Despite their distinguished wartime record, the Tuskegee Airmen returned to an America unwilling to recognize their contributions. Racism and segregation continued to have a stranglehold on the country. Instead of being greeted with a hero’s welcome, the Tuskegee Airmen were segregated as soon as they disembarked the ships that brought them home. German prisoners of war were treated better than black Americans. It would be decades before their war efforts were acknowledged or even widely known, and it could be said that even today many people do not know about the remarkable achievements of the Tuskegee Airmen. Misinformation, or lack of any factual information at all, is rampant.
The Tuskegee Airmen continued their fight for social justice, alongside all black Americans, into the 1960s and beyond, but their performance in World War II contributed significantly to the desegregation of the U.S. Armed Forces. On July 26, 1948, President Harry S. Truman signed Executive Order 9981 that ended segregation in the military and set the stage for equal treatment regardless of race. The segregated 332nd Fighter Group was eventually inactivated and the personnel reassigned into other existing squadrons. It would take two years for the order to go into full effect and segregation to be completely banished from the military.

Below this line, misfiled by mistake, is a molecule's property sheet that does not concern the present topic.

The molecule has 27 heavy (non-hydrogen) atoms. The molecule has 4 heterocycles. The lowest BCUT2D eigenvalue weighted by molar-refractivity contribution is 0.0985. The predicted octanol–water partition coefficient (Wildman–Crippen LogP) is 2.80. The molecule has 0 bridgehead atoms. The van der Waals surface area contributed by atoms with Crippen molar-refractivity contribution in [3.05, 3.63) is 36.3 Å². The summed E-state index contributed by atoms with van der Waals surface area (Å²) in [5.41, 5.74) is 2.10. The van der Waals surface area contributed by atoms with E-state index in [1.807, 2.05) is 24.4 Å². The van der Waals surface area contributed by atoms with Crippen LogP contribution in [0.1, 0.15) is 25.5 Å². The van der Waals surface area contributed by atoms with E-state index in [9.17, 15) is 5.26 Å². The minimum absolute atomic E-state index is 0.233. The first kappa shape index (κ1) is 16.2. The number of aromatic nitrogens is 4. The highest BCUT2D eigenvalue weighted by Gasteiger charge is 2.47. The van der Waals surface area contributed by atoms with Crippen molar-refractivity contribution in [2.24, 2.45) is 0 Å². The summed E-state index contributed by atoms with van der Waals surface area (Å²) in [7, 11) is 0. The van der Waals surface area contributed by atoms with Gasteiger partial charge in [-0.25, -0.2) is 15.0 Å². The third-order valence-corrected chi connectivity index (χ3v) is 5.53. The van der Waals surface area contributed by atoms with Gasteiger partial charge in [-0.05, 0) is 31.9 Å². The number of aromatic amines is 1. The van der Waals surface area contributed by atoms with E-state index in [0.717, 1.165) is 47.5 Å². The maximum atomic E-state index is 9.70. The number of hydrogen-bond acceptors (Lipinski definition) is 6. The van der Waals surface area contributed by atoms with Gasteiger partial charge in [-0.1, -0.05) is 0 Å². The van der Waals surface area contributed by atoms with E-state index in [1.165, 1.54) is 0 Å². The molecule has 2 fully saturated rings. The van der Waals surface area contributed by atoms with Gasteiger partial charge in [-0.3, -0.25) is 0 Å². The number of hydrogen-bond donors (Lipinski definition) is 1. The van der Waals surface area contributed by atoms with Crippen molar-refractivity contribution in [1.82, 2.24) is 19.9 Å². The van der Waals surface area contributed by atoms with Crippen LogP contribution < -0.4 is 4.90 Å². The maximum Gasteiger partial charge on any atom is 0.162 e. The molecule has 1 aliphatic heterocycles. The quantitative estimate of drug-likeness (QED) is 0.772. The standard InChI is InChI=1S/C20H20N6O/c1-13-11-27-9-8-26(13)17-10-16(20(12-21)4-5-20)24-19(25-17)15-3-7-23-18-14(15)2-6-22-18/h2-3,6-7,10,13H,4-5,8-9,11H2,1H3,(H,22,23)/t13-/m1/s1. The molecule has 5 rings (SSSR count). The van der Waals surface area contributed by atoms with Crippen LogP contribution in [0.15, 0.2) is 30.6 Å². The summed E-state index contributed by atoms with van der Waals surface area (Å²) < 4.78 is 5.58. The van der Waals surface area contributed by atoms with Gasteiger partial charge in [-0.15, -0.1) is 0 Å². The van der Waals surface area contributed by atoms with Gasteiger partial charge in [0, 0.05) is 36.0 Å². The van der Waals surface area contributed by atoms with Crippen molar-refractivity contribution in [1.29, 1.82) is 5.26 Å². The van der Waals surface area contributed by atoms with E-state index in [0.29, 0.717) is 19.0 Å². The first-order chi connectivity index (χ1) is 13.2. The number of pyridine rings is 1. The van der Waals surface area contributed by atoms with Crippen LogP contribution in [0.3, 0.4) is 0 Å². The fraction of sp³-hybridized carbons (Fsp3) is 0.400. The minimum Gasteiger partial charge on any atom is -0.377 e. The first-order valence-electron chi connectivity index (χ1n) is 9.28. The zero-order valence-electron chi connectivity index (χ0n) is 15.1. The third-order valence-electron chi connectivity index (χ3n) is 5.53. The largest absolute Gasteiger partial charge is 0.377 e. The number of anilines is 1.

Many Tuskegee Airmen went on to have distinguished military and civilian careers. Teachers, doctors, lawyers, generals, congressmen, authors, Korean and Vietnam war heroes, and many more make up a snapshot of these fine Americans. They continue to be regarded for opening the doors to opportunity for minorities that would come after them.
In 2007, the Tuskegee Airmen received the highest American civilian honor – the Congressional Gold Medal bestowed by the United States Congress. It is the highest expression of national appreciation for distinguished achievements and contributions. The Tuskegee Airmen received the medal as a 300-strong collective group, appearing at the U.S. Capitol to be honored by then President George W. Bush and Speaker of the House of Representatives Nancy Pelosi. The medal is on display at the Smithsonian National Museum of African American History & Culture in Washington, D.C.
“I would like to offer a gesture to help atone for all the unreturned salutes and unforgivable indignities. And so, on behalf of the office I hold, and a country that honors you, I salute you for the service to the United States of America.”~ George W. Bush, President of the United States